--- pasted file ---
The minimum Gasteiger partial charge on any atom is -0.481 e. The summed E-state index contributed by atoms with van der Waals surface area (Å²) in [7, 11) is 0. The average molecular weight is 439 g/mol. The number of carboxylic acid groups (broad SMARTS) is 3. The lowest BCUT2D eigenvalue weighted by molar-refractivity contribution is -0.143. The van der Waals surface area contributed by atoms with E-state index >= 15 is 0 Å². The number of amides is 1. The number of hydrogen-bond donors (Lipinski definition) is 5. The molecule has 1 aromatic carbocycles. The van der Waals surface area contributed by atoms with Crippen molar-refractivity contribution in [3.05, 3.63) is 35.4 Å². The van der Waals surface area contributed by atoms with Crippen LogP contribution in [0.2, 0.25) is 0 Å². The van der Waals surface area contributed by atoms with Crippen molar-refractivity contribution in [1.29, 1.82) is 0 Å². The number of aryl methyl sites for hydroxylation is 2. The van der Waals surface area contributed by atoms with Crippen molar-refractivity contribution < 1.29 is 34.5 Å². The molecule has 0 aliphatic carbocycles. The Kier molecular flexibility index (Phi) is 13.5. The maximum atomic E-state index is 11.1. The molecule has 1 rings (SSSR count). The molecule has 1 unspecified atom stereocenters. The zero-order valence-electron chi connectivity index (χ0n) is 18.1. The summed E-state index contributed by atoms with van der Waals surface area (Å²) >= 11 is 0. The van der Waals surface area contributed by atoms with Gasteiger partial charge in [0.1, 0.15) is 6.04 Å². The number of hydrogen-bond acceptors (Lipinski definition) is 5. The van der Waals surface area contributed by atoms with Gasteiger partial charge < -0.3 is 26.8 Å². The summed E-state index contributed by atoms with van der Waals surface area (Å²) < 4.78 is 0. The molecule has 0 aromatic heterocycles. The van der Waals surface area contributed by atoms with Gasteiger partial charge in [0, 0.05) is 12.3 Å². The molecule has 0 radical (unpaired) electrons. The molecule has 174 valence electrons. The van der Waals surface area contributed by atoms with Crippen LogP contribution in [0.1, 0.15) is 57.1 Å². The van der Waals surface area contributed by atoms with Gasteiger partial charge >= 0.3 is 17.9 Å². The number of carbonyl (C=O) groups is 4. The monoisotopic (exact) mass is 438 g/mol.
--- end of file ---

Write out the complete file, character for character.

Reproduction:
The minimum Gasteiger partial charge on any atom is -0.481 e. The summed E-state index contributed by atoms with van der Waals surface area (Å²) in [7, 11) is 0. The average molecular weight is 439 g/mol. The number of carboxylic acid groups (broad SMARTS) is 3. The lowest BCUT2D eigenvalue weighted by molar-refractivity contribution is -0.143. The van der Waals surface area contributed by atoms with E-state index >= 15 is 0 Å². The number of amides is 1. The number of hydrogen-bond donors (Lipinski definition) is 5. The molecule has 1 aromatic carbocycles. The van der Waals surface area contributed by atoms with Crippen molar-refractivity contribution in [3.05, 3.63) is 35.4 Å². The van der Waals surface area contributed by atoms with Crippen LogP contribution in [0.2, 0.25) is 0 Å². The van der Waals surface area contributed by atoms with Crippen molar-refractivity contribution in [1.29, 1.82) is 0 Å². The number of aryl methyl sites for hydroxylation is 2. The van der Waals surface area contributed by atoms with Crippen molar-refractivity contribution < 1.29 is 34.5 Å². The molecule has 0 aliphatic carbocycles. The Kier molecular flexibility index (Phi) is 13.5. The maximum atomic E-state index is 11.1. The molecule has 1 rings (SSSR count). The molecule has 1 unspecified atom stereocenters. The zero-order valence-electron chi connectivity index (χ0n) is 18.1. The summed E-state index contributed by atoms with van der Waals surface area (Å²) >= 11 is 0. The van der Waals surface area contributed by atoms with Gasteiger partial charge in [0.1, 0.15) is 6.04 Å². The number of hydrogen-bond acceptors (Lipinski definition) is 5. The van der Waals surface area contributed by atoms with Gasteiger partial charge < -0.3 is 26.8 Å². The summed E-state index contributed by atoms with van der Waals surface area (Å²) < 4.78 is 0. The molecule has 0 aromatic heterocycles. The van der Waals surface area contributed by atoms with Gasteiger partial charge in [0, 0.05) is 12.3 Å². The molecule has 0 radical (unpaired) electrons. The molecule has 174 valence electrons. The van der Waals surface area contributed by atoms with Crippen LogP contribution in [0.1, 0.15) is 57.1 Å². The van der Waals surface area contributed by atoms with Gasteiger partial charge >= 0.3 is 17.9 Å². The number of carbonyl (C=O) groups is 4. The monoisotopic (exact) mass is 438 g/mol.